(Bloomberg) -- The Trump administration may have found the most potent weapon yet in its campaign against Huawei Technologies Co.: the European consumer.
The U.S. spent months lobbying allies to block Huawei from 5G phone networks, with limited success. It’s been less than three weeks since President Donald Trump restricted the Chinese tech giant’s access to Google’s Android operating system and already, Huawei’s smartphone business appears to be losing ground in Europe, a critical growth market.
Consumer fear that Huawei phones will quickly become out of date has meant demand for its devices has “dropped off a cliff,” Ben Stanton, a U.K.-based analyst at Canalys, said by phone, citing discussions with phone carriers, retailers and distributors. “That is rooted in this fear that the device may lose features, be insecure, lose support or even lose tangible value.”
In France, sales of premium Huawei smartphones fell by about one-fifth in the week after the U.S. blacklisted the company, according to a telecom industry representative who asked not to be identified as the figures are private. More British consumers have been trading in Huawei phones, and U.K. phone carriers starting the next-generation of mobile services have cut Huawei’s Mate 20 X 5G flagship handset out of their launches.
The chill may threaten Huawei’s bid to overtake Samsung Electronics Co. as the largest smartphone maker this year. Europe, where consumers are willing to pay up for the priciest models, has been one of Huawei’s fastest-growing markets, roughly doubling as a proportion of the Shenzhen-based company’s global smartphone shipments in the last four years to about one-fifth in 2018, according to data and estimates from Canalys.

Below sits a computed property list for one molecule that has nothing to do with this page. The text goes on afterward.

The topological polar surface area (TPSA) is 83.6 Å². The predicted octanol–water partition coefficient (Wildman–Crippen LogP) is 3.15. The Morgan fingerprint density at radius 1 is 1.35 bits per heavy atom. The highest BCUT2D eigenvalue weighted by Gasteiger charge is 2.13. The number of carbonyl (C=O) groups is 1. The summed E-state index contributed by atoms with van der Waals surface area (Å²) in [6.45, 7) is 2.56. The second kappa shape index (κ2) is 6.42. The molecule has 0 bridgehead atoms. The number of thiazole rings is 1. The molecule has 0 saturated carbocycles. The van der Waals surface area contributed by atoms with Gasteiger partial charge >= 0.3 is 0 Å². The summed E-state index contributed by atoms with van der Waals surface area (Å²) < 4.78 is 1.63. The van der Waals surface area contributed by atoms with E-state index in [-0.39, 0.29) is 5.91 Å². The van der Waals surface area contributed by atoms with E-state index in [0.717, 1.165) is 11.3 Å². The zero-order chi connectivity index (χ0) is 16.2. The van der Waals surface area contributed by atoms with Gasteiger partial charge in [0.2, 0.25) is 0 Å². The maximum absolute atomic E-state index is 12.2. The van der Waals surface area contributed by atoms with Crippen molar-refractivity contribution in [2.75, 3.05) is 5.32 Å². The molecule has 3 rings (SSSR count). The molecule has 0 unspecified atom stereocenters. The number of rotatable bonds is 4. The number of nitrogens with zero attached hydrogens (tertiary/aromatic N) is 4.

A spokesman for Huawei declined to comment on sales figures.
Consumers can’t be guaranteed that Huawei phones, which run on Android, will have access to key apps and security patches after Aug. 19, when a 90-day grace period under the U.S. export order ends. Huawei has said its Plan B should the U.S. restrictions remain in place is to switch to its own new operating system, which is under development.
The uncertainty deterred Stuart Wilson, 67, from buying a Huawei phone when he was looking to replace his Samsung Galaxy S7.
“Originally I was thinking about trying a new phone,” Wilson said as he left an EE mobile phone store in central London with his new Galaxy S9. “But with all the press on Huawei, with Google and everything, it’s changing day to day. You just don’t know what’s coming in the future. I just basically decided no Huaweis -- stick with the old Samsung.”
Huawei sells about half its smartphones in China, according to Canalys. But it’s looking farther afield to boost its smartphone business -- part of the consumer unit that accounts for the largest share of the company’s revenue.
Growth Outside China
With sales in Huawei’s home country leveling off and the company effectively absent from the U.S., consumers in Europe, the Middle East and Africa are increasingly important for growth, Ovum analyst Daniel Gleeson said in a note last month to clients.
Huawei entered the smartphone market in Asia with mid-range phones featuring impressive cameras and large, vivid displays at lower prices than rivals Apple Inc. and Samsung. It began building higher-end products at home and for western countries, and today sells premium models priced over $1,000.
The strategy has helped it rapidly gain global mobile market share, according to the latest figures from Gartner. The Chinese company controlled 15.7% of the smartphone market in the first quarter of this year, up from 10.5% for the year-ago quarter, the researcher said on May 28. Samsung and Apple both saw year-over-year declines for the same period.
If the U.S. export restrictions stick, Huawei may find it tough to maintain that growth, and its top rival Samsung could be among the beneficiaries.
“The ban creates a huge gap in the market that will most likely be filled by Samsung and by other Chinese brands like Xiaomi, OnePlus, and Oppo,” Ovum analyst Gleeson said in his note to clients.
--With assistance from Thomas Pfeiffer and Angelina Rascouet.
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